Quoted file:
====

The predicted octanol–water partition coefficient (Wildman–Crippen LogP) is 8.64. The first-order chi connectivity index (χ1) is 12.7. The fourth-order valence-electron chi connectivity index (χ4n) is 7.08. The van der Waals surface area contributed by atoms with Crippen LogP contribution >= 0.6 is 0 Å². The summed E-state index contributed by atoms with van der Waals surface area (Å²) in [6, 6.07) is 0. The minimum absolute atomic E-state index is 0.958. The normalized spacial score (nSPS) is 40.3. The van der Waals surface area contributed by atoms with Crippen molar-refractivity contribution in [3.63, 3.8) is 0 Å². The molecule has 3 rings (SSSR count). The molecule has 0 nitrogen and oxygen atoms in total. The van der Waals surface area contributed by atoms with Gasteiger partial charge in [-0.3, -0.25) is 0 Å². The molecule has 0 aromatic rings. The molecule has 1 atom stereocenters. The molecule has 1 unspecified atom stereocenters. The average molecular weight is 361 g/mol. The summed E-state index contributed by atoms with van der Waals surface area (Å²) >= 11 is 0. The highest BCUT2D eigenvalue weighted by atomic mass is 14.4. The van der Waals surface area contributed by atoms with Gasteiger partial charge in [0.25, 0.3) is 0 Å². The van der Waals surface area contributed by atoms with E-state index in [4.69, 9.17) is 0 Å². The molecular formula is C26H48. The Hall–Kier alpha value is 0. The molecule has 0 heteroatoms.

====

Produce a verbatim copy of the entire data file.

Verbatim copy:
The predicted octanol–water partition coefficient (Wildman–Crippen LogP) is 8.64. The first-order chi connectivity index (χ1) is 12.7. The fourth-order valence-electron chi connectivity index (χ4n) is 7.08. The van der Waals surface area contributed by atoms with Crippen LogP contribution >= 0.6 is 0 Å². The summed E-state index contributed by atoms with van der Waals surface area (Å²) in [6, 6.07) is 0. The minimum absolute atomic E-state index is 0.958. The normalized spacial score (nSPS) is 40.3. The van der Waals surface area contributed by atoms with Crippen molar-refractivity contribution in [3.63, 3.8) is 0 Å². The molecule has 3 rings (SSSR count). The molecule has 0 nitrogen and oxygen atoms in total. The van der Waals surface area contributed by atoms with Gasteiger partial charge in [-0.3, -0.25) is 0 Å². The molecule has 0 aromatic rings. The molecule has 1 atom stereocenters. The molecule has 1 unspecified atom stereocenters. The average molecular weight is 361 g/mol. The summed E-state index contributed by atoms with van der Waals surface area (Å²) >= 11 is 0. The highest BCUT2D eigenvalue weighted by atomic mass is 14.4. The van der Waals surface area contributed by atoms with Gasteiger partial charge in [0.25, 0.3) is 0 Å². The van der Waals surface area contributed by atoms with E-state index in [4.69, 9.17) is 0 Å². The molecular formula is C26H48. The Hall–Kier alpha value is 0. The molecule has 0 heteroatoms.